Stuart Sherman:              Absolutely. And the other thing though is that we as humans are deeply flawed. And we have to understand that. Where data tends to tell the truth, humans tend to lie to themselves. There are these things called heuristics, which are basically mental shortcuts. If I'm going to describe it in the easiest way I would say that we all evolved with the heuristic that if has big teeth, it eats meat and you should be afraid of it. If I was, I don't know, George Lucas and I'm trying to create a scary creature for Star Wars 17, I just give it big teeth and you understand.

Stuart Sherman:              Another heuristic that exists is called the availability heuristic. The availability heuristic is best described or I love the example of sharks. We are afraid of sharks. Just as a culture, as humans we're afraid of sharks. Sharks have their own theme music, you know it. You're thinking of it while describing it. If you go swimming off of the beach somewhere, you might actually be thinking about sharks a little bit. On the other hand, the fact about sharks is that the World Health Organization reports that the average number of humans killed by a shark every year over the last 10 years is between three and ...

Stuart Sherman:              ... shark, every year, over the last 10 years has between three and four people in the entire world. If you think about how many humans live in or are near beaches, and are swimming in water and oceans and stuff like.

Jon Voigt:                        Yeah, it's a pretty low number.

Stuart Sherman:              It's an incredibly low number.

Jon Voigt:                        Exactly.

Stuart Sherman:              However, while you were on the beach, you weren't even thinking about the mosquitoes.

Jon Voigt:                        Right, right.

Stuart Sherman:              Mosquitoes, the World Health Organization says, kill about three quarters of a million people a year.

Jon Voigt:                        It's the top killer, actually.

Stuart Sherman:              Exactly. Correct.

Jon Voigt:                        Yeah, yeah.

Stuart Sherman:              It's the number one animal that kills.

Jon Voigt:                        Yeah.

Stuart Sherman:              When you look at that, this is the availability heuristic. The idea that sharks are scary to you is highly more available. When you hear about somebody who's been mauled by a shark, it's worldwide news. Just recently, there were two people in the Virginia area who were bitten by sharks, and it made the news. I was reading about it in Toronto.

Jon Voigt:                        Right, right.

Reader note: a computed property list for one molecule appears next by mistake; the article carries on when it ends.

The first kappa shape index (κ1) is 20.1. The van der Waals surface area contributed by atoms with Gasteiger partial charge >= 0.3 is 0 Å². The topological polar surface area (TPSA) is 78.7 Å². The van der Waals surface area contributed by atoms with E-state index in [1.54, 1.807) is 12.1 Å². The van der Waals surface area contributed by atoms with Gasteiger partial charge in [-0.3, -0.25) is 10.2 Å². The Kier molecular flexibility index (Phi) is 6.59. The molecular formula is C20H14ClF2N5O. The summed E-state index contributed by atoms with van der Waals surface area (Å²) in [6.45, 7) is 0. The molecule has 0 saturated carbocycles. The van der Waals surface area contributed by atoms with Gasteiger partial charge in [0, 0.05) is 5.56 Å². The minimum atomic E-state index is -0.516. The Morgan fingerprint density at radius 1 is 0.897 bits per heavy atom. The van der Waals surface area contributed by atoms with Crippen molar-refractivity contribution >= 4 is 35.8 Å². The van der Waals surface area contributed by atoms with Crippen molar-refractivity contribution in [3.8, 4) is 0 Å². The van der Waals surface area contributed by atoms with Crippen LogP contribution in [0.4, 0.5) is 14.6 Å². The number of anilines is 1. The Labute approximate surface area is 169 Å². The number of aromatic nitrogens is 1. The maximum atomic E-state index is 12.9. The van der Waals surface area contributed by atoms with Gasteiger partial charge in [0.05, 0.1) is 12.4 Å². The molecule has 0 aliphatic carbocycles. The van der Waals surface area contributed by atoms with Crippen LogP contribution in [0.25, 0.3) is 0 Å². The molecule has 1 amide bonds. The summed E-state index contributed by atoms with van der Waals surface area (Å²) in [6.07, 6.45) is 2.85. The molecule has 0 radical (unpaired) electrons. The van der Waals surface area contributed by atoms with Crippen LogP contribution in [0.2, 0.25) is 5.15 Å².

Stuart Sherman:              I have yet to read an article about somebody who was bitten by a mosquito and died. This problem exists in the way humans perceive the world. If your last sales call, for example, your last client meeting, something happened, the availability heuristic will remind you of that. You remember what you ate on your birthday or where you were when Princess Diana died or where you were when the twin towers went down on 9/11. You do not remember what you had for lunch last Wednesday.

Jon Voigt:                        Yeah.

Stuart Sherman:              And that's the challenge. That data analysis is really important for businesses because a lot of your perceptions of your business are flawed based on the fact that you're just a human.

Jon Voigt:                        Yeah, yeah, and emotions get involved and you twist the story versus AI has full access to all the data and all the content all the way back.

Stuart Sherman:              Yes. Then, when you think about it, if every time you did a sales call, you answered a bunch of standardized questions, then you would be able to analyze those standardized questions in the cold light of AI at a later date. When you have a thousand of them built up. In that scenario, you have a winner.

Jon Voigt:                        Yeah, yeah. Cool. Awesome. Shifting that mindset and looking at how you can grab data and use data to evaluate what results you can get with AI is kind of the first step.

Stuart Sherman:              Absolutely. Yeah. Well, I would say the very first step is just collecting the data. Just try to collect it. Then, the next step will be analyzing it, and whether you can do it yourself or there will be a tool next year that will do it for you, inevitably it's going to exist. But, if you don't have the data, you've got nothing to analyze.

Jon Voigt:                        Right, right. For the listeners there, if they own their business and they want to use AI for themselves or they want to stick some in their business, is there any ways that you can just get going really quickly just to get the feeling of how these benefits are going to roll out and what's going to happen over the next couple of years without having to gather tons of data and hire someone to make sense of that data?

Stuart Sherman:              I think it depends on what the data is. I think when we started the conversation and I was suggesting this scheduling bots that will actually help you, that's an example of using it in a very light way in every business. I think that there's probably different software packages that businesses can start to buy and use that will address very specific problems. But even software packages, like Excel, are starting to put in more AI oriented goal-seeking and this kind of stuff.

Stuart Sherman:              We're going to see it everywhere. I'm not sure I have a specific recommendation possible because ... Just because they're case specific, but what I would say is that if there's a process that you're doing repeatedly, you should be looking to see if there's a piece of software that will do it for you. And in today's world, the likelihood of that software existing is very high. In tomorrow's world, and literally tomorrow, like maybe next week, but not 10 years from now or five years from now, something will exist for you to do that with.